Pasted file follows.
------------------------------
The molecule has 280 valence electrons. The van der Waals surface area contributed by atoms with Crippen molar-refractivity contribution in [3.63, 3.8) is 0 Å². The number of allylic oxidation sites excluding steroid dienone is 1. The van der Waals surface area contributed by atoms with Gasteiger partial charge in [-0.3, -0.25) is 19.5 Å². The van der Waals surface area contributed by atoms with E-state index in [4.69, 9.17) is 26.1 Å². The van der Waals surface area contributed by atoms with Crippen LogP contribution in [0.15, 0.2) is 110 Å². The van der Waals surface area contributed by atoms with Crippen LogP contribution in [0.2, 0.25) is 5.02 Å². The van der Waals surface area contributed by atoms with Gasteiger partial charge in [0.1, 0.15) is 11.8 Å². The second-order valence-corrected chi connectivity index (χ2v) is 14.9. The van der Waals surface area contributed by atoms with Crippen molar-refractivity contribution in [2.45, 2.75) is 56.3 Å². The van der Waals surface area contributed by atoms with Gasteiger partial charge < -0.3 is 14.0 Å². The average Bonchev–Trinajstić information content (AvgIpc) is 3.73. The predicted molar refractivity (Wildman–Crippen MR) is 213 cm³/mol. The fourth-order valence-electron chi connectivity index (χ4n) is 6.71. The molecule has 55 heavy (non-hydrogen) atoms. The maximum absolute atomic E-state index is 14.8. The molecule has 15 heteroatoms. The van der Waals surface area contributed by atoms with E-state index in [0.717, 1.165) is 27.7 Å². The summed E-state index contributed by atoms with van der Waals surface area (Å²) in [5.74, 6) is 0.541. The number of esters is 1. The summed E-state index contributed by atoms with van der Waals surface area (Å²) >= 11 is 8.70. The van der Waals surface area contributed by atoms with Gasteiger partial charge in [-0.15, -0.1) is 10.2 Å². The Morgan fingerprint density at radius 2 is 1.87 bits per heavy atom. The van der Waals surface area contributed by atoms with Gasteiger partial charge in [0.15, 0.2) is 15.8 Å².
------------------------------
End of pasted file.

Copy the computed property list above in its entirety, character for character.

The molecule has 280 valence electrons. The van der Waals surface area contributed by atoms with Crippen molar-refractivity contribution in [3.63, 3.8) is 0 Å². The number of allylic oxidation sites excluding steroid dienone is 1. The van der Waals surface area contributed by atoms with Gasteiger partial charge in [-0.3, -0.25) is 19.5 Å². The van der Waals surface area contributed by atoms with E-state index in [4.69, 9.17) is 26.1 Å². The van der Waals surface area contributed by atoms with Crippen LogP contribution in [0.15, 0.2) is 110 Å². The van der Waals surface area contributed by atoms with Crippen LogP contribution in [0.2, 0.25) is 5.02 Å². The van der Waals surface area contributed by atoms with Gasteiger partial charge in [0.1, 0.15) is 11.8 Å². The second-order valence-corrected chi connectivity index (χ2v) is 14.9. The van der Waals surface area contributed by atoms with Crippen molar-refractivity contribution in [2.45, 2.75) is 56.3 Å². The van der Waals surface area contributed by atoms with Gasteiger partial charge < -0.3 is 14.0 Å². The average Bonchev–Trinajstić information content (AvgIpc) is 3.73. The predicted molar refractivity (Wildman–Crippen MR) is 213 cm³/mol. The fourth-order valence-electron chi connectivity index (χ4n) is 6.71. The molecule has 55 heavy (non-hydrogen) atoms. The maximum absolute atomic E-state index is 14.8. The molecule has 15 heteroatoms. The van der Waals surface area contributed by atoms with E-state index in [0.717, 1.165) is 27.7 Å². The summed E-state index contributed by atoms with van der Waals surface area (Å²) in [5.74, 6) is 0.541. The number of esters is 1. The summed E-state index contributed by atoms with van der Waals surface area (Å²) >= 11 is 8.70. The van der Waals surface area contributed by atoms with Gasteiger partial charge in [-0.15, -0.1) is 10.2 Å². The Morgan fingerprint density at radius 2 is 1.87 bits per heavy atom. The van der Waals surface area contributed by atoms with Gasteiger partial charge in [0.15, 0.2) is 15.8 Å².